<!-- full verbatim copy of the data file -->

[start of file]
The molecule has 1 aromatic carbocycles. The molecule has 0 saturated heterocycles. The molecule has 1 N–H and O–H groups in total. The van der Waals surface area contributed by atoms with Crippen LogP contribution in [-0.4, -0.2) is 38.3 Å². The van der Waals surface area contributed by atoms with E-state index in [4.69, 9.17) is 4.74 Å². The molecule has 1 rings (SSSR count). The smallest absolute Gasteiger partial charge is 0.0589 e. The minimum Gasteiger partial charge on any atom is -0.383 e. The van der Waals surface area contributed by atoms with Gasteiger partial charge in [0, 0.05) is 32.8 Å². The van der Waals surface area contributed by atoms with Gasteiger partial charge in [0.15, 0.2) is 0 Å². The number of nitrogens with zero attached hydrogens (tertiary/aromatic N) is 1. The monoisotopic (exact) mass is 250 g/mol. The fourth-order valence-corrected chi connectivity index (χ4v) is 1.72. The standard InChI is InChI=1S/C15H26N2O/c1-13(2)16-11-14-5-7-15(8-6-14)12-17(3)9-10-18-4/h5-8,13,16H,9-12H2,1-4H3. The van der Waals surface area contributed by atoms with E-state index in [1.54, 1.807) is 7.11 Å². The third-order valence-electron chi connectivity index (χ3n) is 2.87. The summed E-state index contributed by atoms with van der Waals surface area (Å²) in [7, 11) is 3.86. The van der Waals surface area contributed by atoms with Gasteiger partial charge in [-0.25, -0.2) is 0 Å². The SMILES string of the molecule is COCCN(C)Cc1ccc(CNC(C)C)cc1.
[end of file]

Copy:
The molecule has 1 aromatic carbocycles. The molecule has 0 saturated heterocycles. The molecule has 1 N–H and O–H groups in total. The van der Waals surface area contributed by atoms with Crippen LogP contribution in [-0.4, -0.2) is 38.3 Å². The van der Waals surface area contributed by atoms with E-state index in [4.69, 9.17) is 4.74 Å². The molecule has 1 rings (SSSR count). The smallest absolute Gasteiger partial charge is 0.0589 e. The minimum Gasteiger partial charge on any atom is -0.383 e. The van der Waals surface area contributed by atoms with Gasteiger partial charge in [0, 0.05) is 32.8 Å². The van der Waals surface area contributed by atoms with Gasteiger partial charge in [0.15, 0.2) is 0 Å². The number of nitrogens with zero attached hydrogens (tertiary/aromatic N) is 1. The monoisotopic (exact) mass is 250 g/mol. The fourth-order valence-corrected chi connectivity index (χ4v) is 1.72. The standard InChI is InChI=1S/C15H26N2O/c1-13(2)16-11-14-5-7-15(8-6-14)12-17(3)9-10-18-4/h5-8,13,16H,9-12H2,1-4H3. The van der Waals surface area contributed by atoms with E-state index in [1.54, 1.807) is 7.11 Å². The third-order valence-electron chi connectivity index (χ3n) is 2.87. The summed E-state index contributed by atoms with van der Waals surface area (Å²) in [7, 11) is 3.86. The van der Waals surface area contributed by atoms with Gasteiger partial charge in [-0.25, -0.2) is 0 Å². The SMILES string of the molecule is COCCN(C)Cc1ccc(CNC(C)C)cc1.